In 1942 General Eisenhower stated that British society was ‘devoid of racial consciousness’:
When white plane crews (known as the ‘white flyers’) began to arrive in Suffolk in 1943 and 1944 to start flight operations, racial tensions began to appear as white servicemen, especially from the southern states, were confounded by the liberal freedoms that many of the Black servicemen had in Britain, and with the relative acceptance by Suffolk people. Being served in a bar, walking on the pavements and more incredulously, walking out with a white women was in stark contradiction to the Jim Crows laws of back home. These interactions between the Black and white servicemen often led to conflict and the intervention of the military police.
Smaller towns like Eye and Diss often had “white nights” and “black nights” for passes to segregate US troops in their time off. In larger towns the US Army established a network of Black-only and white-only pubs and dance halls. In Ipswich, for example, a centre for white airmen and Black support and construction troops in East Anglia, designated a number of pubs as “exclusively for coloured troops”, particularly in the area around St Peter’s Street where the American Red Cross Club for Black GIs was located. Rougham was placed off limits to whites and the Duke of York in Ditchingham, near Bungay, which serviced Flixton Airfield, was for blacks only.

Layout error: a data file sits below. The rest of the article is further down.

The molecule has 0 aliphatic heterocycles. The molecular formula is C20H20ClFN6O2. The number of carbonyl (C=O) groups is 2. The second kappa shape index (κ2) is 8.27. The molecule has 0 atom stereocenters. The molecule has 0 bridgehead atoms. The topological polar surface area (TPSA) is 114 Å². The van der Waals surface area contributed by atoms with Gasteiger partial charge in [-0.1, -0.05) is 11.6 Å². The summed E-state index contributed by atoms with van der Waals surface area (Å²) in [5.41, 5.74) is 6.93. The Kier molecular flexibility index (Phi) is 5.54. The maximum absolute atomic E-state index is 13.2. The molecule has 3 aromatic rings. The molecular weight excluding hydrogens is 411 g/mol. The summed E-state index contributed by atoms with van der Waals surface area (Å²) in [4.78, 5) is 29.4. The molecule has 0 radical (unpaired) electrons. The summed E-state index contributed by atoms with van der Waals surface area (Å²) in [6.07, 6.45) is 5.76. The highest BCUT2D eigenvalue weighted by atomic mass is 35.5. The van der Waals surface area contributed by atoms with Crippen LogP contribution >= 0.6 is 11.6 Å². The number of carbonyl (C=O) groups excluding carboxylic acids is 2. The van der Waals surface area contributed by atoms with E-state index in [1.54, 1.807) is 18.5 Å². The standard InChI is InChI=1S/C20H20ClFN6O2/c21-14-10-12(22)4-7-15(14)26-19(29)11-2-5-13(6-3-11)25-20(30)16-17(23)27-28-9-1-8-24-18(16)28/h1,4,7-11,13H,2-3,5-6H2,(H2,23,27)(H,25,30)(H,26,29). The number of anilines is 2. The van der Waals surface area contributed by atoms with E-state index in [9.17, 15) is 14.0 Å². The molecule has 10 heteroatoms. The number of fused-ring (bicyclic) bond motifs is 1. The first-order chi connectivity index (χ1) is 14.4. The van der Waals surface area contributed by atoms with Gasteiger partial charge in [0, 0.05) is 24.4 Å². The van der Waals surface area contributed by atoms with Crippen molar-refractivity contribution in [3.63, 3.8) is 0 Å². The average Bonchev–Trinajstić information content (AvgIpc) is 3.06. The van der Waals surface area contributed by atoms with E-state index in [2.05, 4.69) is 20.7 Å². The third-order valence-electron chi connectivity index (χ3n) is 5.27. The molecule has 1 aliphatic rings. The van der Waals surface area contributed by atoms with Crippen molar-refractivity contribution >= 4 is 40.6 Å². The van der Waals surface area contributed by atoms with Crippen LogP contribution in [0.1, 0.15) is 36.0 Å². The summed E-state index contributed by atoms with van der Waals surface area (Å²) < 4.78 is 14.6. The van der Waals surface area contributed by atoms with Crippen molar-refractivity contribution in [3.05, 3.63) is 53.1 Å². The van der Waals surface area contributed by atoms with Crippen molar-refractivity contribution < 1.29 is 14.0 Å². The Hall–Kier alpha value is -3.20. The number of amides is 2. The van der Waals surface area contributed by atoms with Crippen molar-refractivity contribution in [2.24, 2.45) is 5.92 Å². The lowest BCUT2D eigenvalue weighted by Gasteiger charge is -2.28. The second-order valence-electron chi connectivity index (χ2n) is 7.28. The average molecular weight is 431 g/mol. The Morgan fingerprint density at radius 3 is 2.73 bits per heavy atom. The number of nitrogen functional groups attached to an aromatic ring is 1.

James Waddell, stationed at Eye and Debach, as part of the 847th Aviation Engineers Battalion, recalled:
Johnny Speight, based in East Anglia during WW2 recalls….
‘I was in a Suffolk pub one evening and there was a…riot. All these Americans were objecting to one of their black soldiers who had taken up with a local girl. She was white of course. They had him up at one end of the bar and they were going to lynch him…terrifying it was”
Historian, R Douglas Brown suggests that the only serious evidence of racial tension occurred within the US Services. Historian, Graham Smith states ‘Blacks were warmly welcomed in Britain, and the action of the white Americans in furthering a colour bar was roundly condemned.’ Although it must be noted there was an almost universal dislike of the blacks associating with white women.